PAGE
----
Different Cell Types Within the Sinoatrial Node
To the Editor:
In a recent article by Verheijck et al,1 4 types of myocytes were reported within the rabbit sinoatrial node. The nodal cells presented spontaneous diastolic depolarization and could be classified in 3 types according to their shape and size after enzymatic dispersion of the sinoatrial node. Differently from working atrial myocytes, nodal cells reacted with the antineurofilament monoclonal antibody. The fourth type of myocyte was reported as “atrial cells.” They did not present neurofilament immunoreactivity, were quiescent, and presented a shape similar to working atrial myocytes. There was a gradual increase in the density of “atrial cells” from the central area of the sinoatrial node toward the crista terminalis. The authors suggest that “atrial cells” of the sinoatrial node are identical to working atrial cells of the crista terminalis.
The immunohistochemical search for atrial natriuretic peptide (ANP) may also help to distinguish between nodal cells and working atrial myocytes. Nodal cells are usually devoid of ANP, but this peptide is abundant within working atrial myocytes.2 3 The few cells that presented a low level of ANP immunoreactivity in the rat and human sinoatrial node2 3 probably correspond to the “atrial cells” described by Verheijck et al.1 These ANP-positive cells are principally found at the periphery of the sinoatrial node. Both their diameter and ultrastructural features are intermediate between typical nodal cells and working atrial myocytes.2 Additionally, the ANP-positive cells within the sinoatrial node are smaller and present weak ANP immunoreactivity compared with working atrial myocytes from the crista terminalis.3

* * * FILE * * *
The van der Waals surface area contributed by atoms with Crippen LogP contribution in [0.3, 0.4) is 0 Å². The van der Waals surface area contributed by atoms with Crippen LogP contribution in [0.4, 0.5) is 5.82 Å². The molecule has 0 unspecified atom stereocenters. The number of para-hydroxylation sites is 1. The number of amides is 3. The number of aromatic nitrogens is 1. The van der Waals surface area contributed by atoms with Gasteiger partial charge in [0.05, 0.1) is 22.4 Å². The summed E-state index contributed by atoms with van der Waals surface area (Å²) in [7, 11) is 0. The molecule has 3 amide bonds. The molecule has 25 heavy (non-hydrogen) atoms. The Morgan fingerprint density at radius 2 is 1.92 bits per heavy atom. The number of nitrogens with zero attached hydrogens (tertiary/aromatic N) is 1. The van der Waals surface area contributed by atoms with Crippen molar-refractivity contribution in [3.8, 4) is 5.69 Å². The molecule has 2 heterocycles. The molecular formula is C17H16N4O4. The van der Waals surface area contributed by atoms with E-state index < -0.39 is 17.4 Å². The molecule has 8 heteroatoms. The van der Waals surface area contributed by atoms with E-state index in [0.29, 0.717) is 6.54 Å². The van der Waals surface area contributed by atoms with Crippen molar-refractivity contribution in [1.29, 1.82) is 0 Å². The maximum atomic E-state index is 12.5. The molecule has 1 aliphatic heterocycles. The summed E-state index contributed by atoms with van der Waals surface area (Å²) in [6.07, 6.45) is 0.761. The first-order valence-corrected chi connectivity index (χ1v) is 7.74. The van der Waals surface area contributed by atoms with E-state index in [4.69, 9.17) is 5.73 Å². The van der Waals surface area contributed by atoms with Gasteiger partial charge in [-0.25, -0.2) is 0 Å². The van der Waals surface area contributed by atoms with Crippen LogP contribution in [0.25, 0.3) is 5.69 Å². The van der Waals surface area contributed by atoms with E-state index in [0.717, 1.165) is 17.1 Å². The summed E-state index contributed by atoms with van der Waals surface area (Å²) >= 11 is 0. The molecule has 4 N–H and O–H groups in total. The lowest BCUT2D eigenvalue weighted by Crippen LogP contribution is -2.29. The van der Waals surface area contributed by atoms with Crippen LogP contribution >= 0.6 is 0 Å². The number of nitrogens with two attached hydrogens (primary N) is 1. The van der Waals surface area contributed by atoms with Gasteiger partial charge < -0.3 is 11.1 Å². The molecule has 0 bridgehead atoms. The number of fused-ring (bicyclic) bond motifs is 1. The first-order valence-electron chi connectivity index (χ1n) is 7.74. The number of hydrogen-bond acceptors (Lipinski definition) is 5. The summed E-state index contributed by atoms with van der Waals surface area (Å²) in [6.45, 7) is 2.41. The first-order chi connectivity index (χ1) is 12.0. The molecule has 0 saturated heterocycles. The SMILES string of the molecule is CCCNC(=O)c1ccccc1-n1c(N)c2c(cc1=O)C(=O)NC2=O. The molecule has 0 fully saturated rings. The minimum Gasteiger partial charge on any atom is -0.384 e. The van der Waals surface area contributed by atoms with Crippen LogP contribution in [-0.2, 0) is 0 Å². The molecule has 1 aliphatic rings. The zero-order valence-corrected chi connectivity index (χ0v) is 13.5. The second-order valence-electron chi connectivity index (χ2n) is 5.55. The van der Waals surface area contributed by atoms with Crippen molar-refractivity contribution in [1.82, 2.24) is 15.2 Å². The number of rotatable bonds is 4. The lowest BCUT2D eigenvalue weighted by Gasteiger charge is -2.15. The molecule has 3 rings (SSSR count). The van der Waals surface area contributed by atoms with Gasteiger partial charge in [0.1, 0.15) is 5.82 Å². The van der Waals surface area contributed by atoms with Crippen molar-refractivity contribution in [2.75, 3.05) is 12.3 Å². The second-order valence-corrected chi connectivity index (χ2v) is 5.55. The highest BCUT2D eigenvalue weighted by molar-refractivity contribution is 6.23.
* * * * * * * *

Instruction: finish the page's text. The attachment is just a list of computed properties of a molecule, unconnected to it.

In conclusion, the “atrial cells” of the sinoatrial node reported by Verheijck et al1 probably correspond to the ANP-positive transitional nodal cells described by other authors. They are not identical to working atrial myocytes, presenting an intermediate phenotype between typical nodal cells and working atrial myocytes.
- Copyright © 1999 by American Heart Association